Prevalence and intensity of intestinal parasitic infections and factors associated with transmission among school going children
Objective: To determine the prevalence and intensity of intestinal parasitic infections and factors associated with transmission among primary school going children.
Design: Cross-sectional descriptive study.
Setting: Muthithi Location situated in Murang’a County, Kenya.
Subjects: Multi-stage sampling was used to select 418 children. Stool specimens were examined using Kato-katz technique to determine the number of helminthes eggs per gram of stool and formol ether concentration technique to detect the different protozoan cysts. Data were analysed using Statistical Package format (SPSS version 20.0). Pearson’s Chi-square test was used to establish the association between categorical variables. Multivariate analysis was used to determine the factors associated with the infections.
Results: The study established that 53.8% (225 out of 418) were infected with one or more of intestinal parasite. Five species of helminthes were identifiedwith prevalence of 11.5%; the predominant helminth parasite identified was Ascaris lumbricoides 9.1% (38 cases). Intestinal protozoan identified in this population was Entamoeba histolytica with prevalence of 42.3% (177 cases). The factors established to be independently associated with presence of intestinal parasitic infection were: age 11-15 years P<0.001, use of plain water for hand washing P<0.05, eating food without spoon P<0.05, consuming raw vegetables P<0.001, untrimmed finger nails P<0.001 and source of drinking water [river P<0.001 and mixed sources (river, well and tap) P<0.05].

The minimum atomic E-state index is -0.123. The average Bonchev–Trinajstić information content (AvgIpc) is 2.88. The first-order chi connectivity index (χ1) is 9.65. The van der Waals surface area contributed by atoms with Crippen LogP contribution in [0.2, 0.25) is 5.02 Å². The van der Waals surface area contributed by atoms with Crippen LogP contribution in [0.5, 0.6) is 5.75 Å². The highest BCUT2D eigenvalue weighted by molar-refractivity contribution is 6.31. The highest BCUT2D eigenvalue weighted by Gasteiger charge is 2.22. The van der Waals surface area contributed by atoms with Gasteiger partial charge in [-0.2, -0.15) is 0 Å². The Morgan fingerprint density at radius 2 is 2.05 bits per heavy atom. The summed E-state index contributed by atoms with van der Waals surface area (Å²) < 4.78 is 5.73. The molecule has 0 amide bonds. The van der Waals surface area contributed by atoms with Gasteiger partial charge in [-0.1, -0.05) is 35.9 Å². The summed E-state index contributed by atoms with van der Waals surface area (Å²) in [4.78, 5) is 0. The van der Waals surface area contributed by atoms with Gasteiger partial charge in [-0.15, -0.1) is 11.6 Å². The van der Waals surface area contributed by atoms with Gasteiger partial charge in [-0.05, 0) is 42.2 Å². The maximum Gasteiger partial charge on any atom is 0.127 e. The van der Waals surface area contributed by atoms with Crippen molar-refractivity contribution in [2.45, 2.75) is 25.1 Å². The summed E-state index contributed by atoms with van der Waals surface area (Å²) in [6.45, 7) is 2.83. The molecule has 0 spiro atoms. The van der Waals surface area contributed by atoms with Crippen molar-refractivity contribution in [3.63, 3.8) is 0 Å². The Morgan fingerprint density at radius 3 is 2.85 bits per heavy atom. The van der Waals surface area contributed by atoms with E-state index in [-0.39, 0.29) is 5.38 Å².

Conclusion: This study revealed that intestinal parasites still pose a public health problem to school going children. Despite lack of school based deworming programme in this area, treatment combined with health education and other interventions in school age children is recommended as a way of controlling transmission.